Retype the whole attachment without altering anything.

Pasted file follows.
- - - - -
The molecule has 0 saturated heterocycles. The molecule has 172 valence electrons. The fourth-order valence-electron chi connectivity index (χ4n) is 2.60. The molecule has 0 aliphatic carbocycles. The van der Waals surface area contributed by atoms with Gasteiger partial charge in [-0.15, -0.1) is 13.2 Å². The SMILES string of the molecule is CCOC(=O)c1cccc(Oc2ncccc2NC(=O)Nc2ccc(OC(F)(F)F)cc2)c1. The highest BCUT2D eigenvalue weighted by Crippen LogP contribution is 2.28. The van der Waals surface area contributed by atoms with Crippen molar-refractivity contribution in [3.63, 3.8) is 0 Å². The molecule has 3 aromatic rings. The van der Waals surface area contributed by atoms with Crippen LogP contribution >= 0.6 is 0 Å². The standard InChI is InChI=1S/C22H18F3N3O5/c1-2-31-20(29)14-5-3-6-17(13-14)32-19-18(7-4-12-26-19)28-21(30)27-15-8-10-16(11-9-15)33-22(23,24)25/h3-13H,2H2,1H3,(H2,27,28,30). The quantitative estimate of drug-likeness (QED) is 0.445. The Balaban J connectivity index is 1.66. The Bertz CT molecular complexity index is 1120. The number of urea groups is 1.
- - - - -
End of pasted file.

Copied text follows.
The molecule has 0 saturated heterocycles. The molecule has 172 valence electrons. The fourth-order valence-electron chi connectivity index (χ4n) is 2.60. The molecule has 0 aliphatic carbocycles. The van der Waals surface area contributed by atoms with Gasteiger partial charge in [-0.15, -0.1) is 13.2 Å². The SMILES string of the molecule is CCOC(=O)c1cccc(Oc2ncccc2NC(=O)Nc2ccc(OC(F)(F)F)cc2)c1. The highest BCUT2D eigenvalue weighted by Crippen LogP contribution is 2.28. The van der Waals surface area contributed by atoms with Crippen molar-refractivity contribution in [3.63, 3.8) is 0 Å². The molecule has 3 aromatic rings. The van der Waals surface area contributed by atoms with Crippen LogP contribution >= 0.6 is 0 Å². The standard InChI is InChI=1S/C22H18F3N3O5/c1-2-31-20(29)14-5-3-6-17(13-14)32-19-18(7-4-12-26-19)28-21(30)27-15-8-10-16(11-9-15)33-22(23,24)25/h3-13H,2H2,1H3,(H2,27,28,30). The quantitative estimate of drug-likeness (QED) is 0.445. The Balaban J connectivity index is 1.66. The Bertz CT molecular complexity index is 1120. The number of urea groups is 1.